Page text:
A Snake's Fossil Found in Gujarat is of Largest Snake Ever Existed on the Planet

A remarkable discovery has been made in India. Paleontologists have unearthed a fossil of a massive snake in Gujarat, which they claim could be the largest snake to have ever existed. Named Vasuki Indicus, this prehistoric serpent is estimated to have been 11 to 15 meters (~ 36 to 49 Foot) long.

This discovery challenges the previous record-holder, Titanoboa, for the title of the biggest snake known.

To give an another perspective, the snake fossil estimated at up to 15 metres (~ 50 Foot) in length – longer than a T rex

The fossil was found in the lignite mines of Gujarat and is believed to have lived around 47 million years ago in the marshy swamps of Kutch. Despite its enormous size, the snake is thought to have had a surprisingly gentle demeanor, suggesting it was a swamp-dwelling giant.

Geological map of Kutch Basin showing fossil locality
Geological map of Kutch Basin showing fossil locality 

This discovery not only provides insight into the past ecosystems of India but also adds a significant chapter to the history of these fascinating reptiles. The Vasuki Indicus could have been an ambush predator, similar to modern-day pythons, relying on constriction to subdue its prey. The research and findings regarding this giant snake have been published and are contributing to our understanding of prehistoric life on Earth.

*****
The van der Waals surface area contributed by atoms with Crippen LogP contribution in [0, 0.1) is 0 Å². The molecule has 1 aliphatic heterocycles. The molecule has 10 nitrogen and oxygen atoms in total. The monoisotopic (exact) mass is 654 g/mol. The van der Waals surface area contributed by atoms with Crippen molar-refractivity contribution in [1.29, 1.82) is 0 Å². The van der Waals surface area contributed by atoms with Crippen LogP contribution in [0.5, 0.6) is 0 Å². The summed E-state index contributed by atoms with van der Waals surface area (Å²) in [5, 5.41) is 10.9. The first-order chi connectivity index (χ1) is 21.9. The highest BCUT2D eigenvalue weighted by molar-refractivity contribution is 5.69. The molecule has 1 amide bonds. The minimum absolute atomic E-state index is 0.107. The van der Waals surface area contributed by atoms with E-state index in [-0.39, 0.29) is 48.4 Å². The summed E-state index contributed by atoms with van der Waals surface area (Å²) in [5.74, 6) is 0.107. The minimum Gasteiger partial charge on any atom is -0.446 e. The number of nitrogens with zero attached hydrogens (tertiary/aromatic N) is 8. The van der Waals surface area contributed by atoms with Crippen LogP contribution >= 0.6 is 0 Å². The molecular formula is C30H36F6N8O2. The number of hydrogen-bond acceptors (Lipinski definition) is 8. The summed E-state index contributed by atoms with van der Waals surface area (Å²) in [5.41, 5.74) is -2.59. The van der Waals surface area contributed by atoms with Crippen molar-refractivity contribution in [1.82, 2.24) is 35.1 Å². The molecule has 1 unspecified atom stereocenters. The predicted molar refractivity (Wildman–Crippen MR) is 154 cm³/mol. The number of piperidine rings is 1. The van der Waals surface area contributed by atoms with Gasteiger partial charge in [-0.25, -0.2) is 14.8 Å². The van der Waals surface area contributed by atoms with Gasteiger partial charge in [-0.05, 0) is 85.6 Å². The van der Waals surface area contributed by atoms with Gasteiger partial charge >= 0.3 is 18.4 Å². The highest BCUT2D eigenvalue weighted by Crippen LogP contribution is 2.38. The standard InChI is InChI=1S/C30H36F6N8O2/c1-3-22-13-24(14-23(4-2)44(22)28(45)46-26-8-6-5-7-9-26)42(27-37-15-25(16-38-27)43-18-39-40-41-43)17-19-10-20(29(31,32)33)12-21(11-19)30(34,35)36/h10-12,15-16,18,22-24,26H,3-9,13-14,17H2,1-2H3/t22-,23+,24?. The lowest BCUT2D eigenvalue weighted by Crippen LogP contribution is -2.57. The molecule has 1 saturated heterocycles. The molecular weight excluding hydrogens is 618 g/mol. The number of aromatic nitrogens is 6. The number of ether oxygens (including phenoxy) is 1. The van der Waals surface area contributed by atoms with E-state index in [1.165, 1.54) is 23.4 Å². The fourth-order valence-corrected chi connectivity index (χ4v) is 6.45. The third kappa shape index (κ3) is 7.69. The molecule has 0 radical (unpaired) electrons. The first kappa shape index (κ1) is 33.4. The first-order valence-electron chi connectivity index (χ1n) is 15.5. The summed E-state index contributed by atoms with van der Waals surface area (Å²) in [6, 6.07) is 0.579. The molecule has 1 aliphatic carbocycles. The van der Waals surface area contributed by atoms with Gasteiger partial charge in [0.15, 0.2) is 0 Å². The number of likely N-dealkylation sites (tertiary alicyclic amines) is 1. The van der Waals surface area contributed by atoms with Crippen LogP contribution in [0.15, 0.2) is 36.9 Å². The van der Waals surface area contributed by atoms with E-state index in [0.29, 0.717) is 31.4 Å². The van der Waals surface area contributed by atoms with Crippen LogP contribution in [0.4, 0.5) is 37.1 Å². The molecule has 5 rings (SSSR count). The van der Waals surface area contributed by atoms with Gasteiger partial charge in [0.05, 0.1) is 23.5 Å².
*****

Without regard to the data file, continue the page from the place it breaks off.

The size of Vasuki Indicus was estimated using predictive regression equations based on the dimensions of the snake's vertebrae.

Anterior trunk vertebrae of Vasuki indicus.
Anterior trunk vertebrae of Vasuki indicus.

The researchers analyzed 27 well-preserved vertebrae from the specimen to estimate these sizes. The vertebrae measured between 37.5 and 62.7 millimeters in length, which indicated a large-bodied snake. This method is a standard approach in paleontology for estimating the size of extinct animals when complete skeletons are not available.

These estimations suggest that Vasuki Indicus could have been longer than the previously known largest snake, Titanoboa.

Story behind the discovery

The discovery of Vasuki Indicus is quite an interesting story. The initial fossil remains were found in the Panandhro Lignite Mine in Kutch, Gujarat, almost two decades ago, around 2005. At that time, the fossils were believed to belong to a prehistoric species of crocodile and were stored away without further examination.

It wasn't until 2024 that the true nature of the fossils was realized. Debajit Datta, a postdoctoral fellow at the Indian Institute of Technology Roorkee (IITR), began examining the fossils and noticed anatomical features that were not crocodilian but rather snakelike. This led to a more detailed investigation, where Datta, along with IITR paleontology professor Sunil Bajpai, cleaned and identified 27 relatively preserved vertebrae. These vertebrae ranged between roughly 1.5 and 2.5 inches long and 2.5 and four inches wide, which suggested they belonged to an adult snake of considerable size. 

The researchers' analysis revealed that these remains were from a previously unknown species of snake, which they named Vasuki Indicus after the mythological serpent king associated with the Hindu deity Lord Shiva. This discovery has shed light on the ancient biodiversity of India and contributes significantly to our understanding of the evolution and distribution of large snake species during the Eocene period.

Study published at – Nature

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